Light Painting


Light Painting


Lesson Info

Editing: Student Images and Composites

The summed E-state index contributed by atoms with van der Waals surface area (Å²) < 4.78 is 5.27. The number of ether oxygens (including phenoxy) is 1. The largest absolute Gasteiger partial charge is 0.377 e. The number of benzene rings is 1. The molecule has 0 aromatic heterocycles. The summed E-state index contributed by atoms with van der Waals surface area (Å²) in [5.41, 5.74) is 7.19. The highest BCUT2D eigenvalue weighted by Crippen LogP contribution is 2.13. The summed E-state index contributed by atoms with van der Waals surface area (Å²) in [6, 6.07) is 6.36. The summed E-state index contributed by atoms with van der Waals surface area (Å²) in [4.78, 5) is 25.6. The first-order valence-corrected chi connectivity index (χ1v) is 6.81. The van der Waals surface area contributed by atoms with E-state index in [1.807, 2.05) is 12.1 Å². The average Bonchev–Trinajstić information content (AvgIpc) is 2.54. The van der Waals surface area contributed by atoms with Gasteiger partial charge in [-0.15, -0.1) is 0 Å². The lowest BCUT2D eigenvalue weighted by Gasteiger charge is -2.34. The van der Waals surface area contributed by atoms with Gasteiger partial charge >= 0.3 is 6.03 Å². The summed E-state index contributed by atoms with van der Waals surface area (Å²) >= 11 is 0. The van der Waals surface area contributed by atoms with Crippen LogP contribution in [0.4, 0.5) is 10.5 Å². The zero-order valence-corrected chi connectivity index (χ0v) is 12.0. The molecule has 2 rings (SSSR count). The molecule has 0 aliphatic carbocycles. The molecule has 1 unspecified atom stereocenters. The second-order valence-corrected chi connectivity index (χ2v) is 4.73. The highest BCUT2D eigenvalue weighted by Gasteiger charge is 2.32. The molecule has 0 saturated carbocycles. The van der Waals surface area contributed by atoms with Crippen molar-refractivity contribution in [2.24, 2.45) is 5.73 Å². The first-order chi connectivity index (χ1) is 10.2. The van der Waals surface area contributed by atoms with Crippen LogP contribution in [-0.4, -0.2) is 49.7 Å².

If we look on this one here and this is a tendency that is common when you're getting started, this is when you're lighting from one side remember that you're standing on one because just feels so unnatural to walk in front of the cameras view when it's taken a picture and thinking that you're not going to show up and think so here it's all lit from one side, which could be all right he is mainly a little bright. I don't know if this was our very first test one or not, but we might be able to turn that down mainly noticed that it's a little dark in this side if we move down to this one than what once you got into going to both sides, see just how on all the other ones now you got a nice and lit up so it's that first shot where you're always figuring out my going way too bright, too dark. You know what? My lighting and it's, a throwaway it's about the first three shots where you're just trying to get a feeling for the subject, the lighting and the camera settings after the third shot, t...